Over-watering can be as detrimental to a plant as under-watering. How much water your garden needs will depend on the type of soil you have - sandy soil needs more deep and frequent watering than clay soil that holds water and is prone to waterlogging.
A further consideration is the humidity of the air - in most parts of the world this will vary not just with the seasons but also day to day. On a day when humidity is low, transpiration will increase.
A garden should not be watered uniformly. The amount of water each part of the garden needs will depend on factors such as sun and shade, plant density and elevation.
Appropriate watering is a qualitative as well as a quantative issue. The flow of water should be fine enough not to damage plants and steady enough not to cause run off from the soil. Some plants like water on their leaves, some plants do not. Some plants have deeper roots than others so will need to be watered less frequently. Modern garden tools offer a myriad of attachments and settings to give you control over how the water is delivered to your plants.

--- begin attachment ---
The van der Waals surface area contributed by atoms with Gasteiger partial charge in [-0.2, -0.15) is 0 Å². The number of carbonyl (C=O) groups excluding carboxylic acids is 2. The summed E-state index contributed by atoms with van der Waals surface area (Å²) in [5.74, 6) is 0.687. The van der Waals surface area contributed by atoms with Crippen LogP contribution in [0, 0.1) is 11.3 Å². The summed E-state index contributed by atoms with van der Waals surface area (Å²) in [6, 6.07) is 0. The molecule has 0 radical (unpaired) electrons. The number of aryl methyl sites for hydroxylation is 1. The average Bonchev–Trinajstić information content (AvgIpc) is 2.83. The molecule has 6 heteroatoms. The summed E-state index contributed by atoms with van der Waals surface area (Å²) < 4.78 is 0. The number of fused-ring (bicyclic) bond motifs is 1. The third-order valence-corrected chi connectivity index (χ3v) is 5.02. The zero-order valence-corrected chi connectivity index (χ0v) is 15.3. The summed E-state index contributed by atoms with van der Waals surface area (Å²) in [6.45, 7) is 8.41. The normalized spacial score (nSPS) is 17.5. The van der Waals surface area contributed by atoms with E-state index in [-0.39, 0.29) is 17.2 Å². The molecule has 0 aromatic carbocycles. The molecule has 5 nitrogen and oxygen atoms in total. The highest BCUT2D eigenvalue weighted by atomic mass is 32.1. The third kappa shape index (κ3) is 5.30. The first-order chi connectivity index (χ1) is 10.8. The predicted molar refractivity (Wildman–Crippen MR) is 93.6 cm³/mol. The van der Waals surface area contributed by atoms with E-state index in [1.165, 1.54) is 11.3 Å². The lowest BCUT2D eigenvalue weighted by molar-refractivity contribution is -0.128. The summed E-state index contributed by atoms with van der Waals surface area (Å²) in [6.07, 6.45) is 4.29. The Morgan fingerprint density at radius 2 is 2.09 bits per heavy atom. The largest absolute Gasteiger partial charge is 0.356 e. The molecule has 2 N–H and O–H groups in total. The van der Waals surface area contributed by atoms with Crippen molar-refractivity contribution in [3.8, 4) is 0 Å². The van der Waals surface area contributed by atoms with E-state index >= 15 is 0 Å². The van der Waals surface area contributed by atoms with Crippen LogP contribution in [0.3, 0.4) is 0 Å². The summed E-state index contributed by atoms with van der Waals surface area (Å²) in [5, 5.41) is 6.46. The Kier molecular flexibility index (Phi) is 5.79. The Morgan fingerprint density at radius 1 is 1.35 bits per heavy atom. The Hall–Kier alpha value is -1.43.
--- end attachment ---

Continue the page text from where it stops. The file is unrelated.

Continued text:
A watering can is a labour intensive way of watering a garden and may well be impractical if your garden is large. However, the watering can affords a degree of precision impossible to attain with a hose or even the most high tech of sprinklers. Watering with a can allows the gardener to cater for each plant's individual needs.
Fresh water is a precious resource. It is crucial that all gardeners use hoses and sprinklers responsibly.